- Cover with wet towel
- Allow inner pot to cool down
- Store food items inside (meat for up to two weeks)
This is an excellent way to reduce our carbon footprint, get off the grid and eliminate using electricity. It may mean the difference between starvation and having enough food to fear yourself in an emergency survival situation.
I don’t pretend to provide a comprehensive study on preparation or survival. No one enjoys imagining the worst or how vulnerable we are. It only takes a disaster movie to realize what it might be like without modern conveniences: heat, light, running water, washers, dryers and automatic garage door openers! We never really think of how much we have until the day it goes away.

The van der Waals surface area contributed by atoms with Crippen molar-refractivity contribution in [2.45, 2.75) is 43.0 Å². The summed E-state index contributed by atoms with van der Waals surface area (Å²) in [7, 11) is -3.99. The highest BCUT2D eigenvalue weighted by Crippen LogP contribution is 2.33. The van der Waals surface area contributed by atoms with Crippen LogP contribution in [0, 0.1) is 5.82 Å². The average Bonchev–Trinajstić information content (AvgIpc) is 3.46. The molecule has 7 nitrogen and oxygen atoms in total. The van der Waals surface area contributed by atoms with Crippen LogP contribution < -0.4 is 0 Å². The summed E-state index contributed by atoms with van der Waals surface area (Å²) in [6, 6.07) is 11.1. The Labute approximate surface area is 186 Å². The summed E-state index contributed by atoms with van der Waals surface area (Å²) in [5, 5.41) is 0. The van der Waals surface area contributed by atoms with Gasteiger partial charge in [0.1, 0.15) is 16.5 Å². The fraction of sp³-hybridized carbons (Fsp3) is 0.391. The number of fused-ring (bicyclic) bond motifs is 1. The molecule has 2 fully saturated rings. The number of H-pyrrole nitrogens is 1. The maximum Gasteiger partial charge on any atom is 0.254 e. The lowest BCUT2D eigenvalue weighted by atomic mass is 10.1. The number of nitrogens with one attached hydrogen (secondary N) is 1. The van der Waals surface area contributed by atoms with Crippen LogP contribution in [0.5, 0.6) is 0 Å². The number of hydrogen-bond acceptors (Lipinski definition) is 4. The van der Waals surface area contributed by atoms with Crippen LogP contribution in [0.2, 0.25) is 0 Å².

It reminds me of a proverb from the Bible.
“Ants are creatures of little strength, yet they store up their food in the summer.” Proverbs 30:25
The ant diligently stores away food for the summer and when the cold hits, the ant is snug and fed. The time to prepare is prior to any calamity that might come.
National anxiety is as high as it’s ever been. But as a city, as a state, as a nation, and as a planet… we will survive this. So, when it all gets to be too much, I urge you to turn off the news. And take time for self-care. But whenever you can, move towards developing plans, habits and action steps that could possibly save your life and the lives of your loved ones.
Do this while you still can and you’ll never be sorry.